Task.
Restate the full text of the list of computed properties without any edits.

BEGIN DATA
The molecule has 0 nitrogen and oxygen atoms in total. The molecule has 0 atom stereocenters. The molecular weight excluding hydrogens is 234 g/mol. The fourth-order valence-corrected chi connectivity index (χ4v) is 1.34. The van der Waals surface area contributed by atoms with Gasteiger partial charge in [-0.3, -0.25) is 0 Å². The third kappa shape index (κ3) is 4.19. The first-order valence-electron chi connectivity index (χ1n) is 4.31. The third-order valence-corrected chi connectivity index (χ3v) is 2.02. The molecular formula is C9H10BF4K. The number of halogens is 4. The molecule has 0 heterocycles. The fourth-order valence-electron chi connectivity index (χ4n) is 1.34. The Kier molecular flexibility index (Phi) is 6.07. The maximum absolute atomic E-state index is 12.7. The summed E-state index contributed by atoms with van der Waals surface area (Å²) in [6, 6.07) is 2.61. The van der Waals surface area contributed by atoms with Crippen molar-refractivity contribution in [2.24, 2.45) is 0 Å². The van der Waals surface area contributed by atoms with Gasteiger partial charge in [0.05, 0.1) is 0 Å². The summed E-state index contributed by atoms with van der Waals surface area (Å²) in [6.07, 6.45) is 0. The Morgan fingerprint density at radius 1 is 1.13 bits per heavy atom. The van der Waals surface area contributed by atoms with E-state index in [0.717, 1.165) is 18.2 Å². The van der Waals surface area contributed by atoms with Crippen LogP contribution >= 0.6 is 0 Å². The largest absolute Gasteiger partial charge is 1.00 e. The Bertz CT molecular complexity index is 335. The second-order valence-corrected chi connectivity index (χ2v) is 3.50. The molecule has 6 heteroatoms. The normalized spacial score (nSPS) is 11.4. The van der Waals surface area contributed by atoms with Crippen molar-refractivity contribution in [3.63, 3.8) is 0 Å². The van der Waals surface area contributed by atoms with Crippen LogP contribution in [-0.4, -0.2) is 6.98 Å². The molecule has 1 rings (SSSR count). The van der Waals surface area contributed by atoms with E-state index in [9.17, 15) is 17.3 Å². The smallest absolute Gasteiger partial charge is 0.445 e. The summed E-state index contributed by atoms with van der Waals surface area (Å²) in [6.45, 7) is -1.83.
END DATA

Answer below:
The molecule has 0 nitrogen and oxygen atoms in total. The molecule has 0 atom stereocenters. The molecular weight excluding hydrogens is 234 g/mol. The fourth-order valence-corrected chi connectivity index (χ4v) is 1.34. The van der Waals surface area contributed by atoms with Gasteiger partial charge in [-0.3, -0.25) is 0 Å². The third kappa shape index (κ3) is 4.19. The first-order valence-electron chi connectivity index (χ1n) is 4.31. The third-order valence-corrected chi connectivity index (χ3v) is 2.02. The molecular formula is C9H10BF4K. The number of halogens is 4. The molecule has 0 heterocycles. The fourth-order valence-electron chi connectivity index (χ4n) is 1.34. The Kier molecular flexibility index (Phi) is 6.07. The maximum absolute atomic E-state index is 12.7. The summed E-state index contributed by atoms with van der Waals surface area (Å²) in [6, 6.07) is 2.61. The van der Waals surface area contributed by atoms with Crippen molar-refractivity contribution in [2.24, 2.45) is 0 Å². The van der Waals surface area contributed by atoms with Gasteiger partial charge in [0.05, 0.1) is 0 Å². The summed E-state index contributed by atoms with van der Waals surface area (Å²) in [6.07, 6.45) is 0. The Morgan fingerprint density at radius 1 is 1.13 bits per heavy atom. The van der Waals surface area contributed by atoms with E-state index in [0.717, 1.165) is 18.2 Å². The van der Waals surface area contributed by atoms with Crippen LogP contribution >= 0.6 is 0 Å². The largest absolute Gasteiger partial charge is 1.00 e. The Bertz CT molecular complexity index is 335. The second-order valence-corrected chi connectivity index (χ2v) is 3.50. The molecule has 6 heteroatoms. The normalized spacial score (nSPS) is 11.4. The van der Waals surface area contributed by atoms with Crippen molar-refractivity contribution in [3.63, 3.8) is 0 Å². The van der Waals surface area contributed by atoms with Crippen LogP contribution in [-0.4, -0.2) is 6.98 Å². The molecule has 1 rings (SSSR count). The van der Waals surface area contributed by atoms with E-state index in [9.17, 15) is 17.3 Å². The smallest absolute Gasteiger partial charge is 0.445 e. The summed E-state index contributed by atoms with van der Waals surface area (Å²) in [6.45, 7) is -1.83.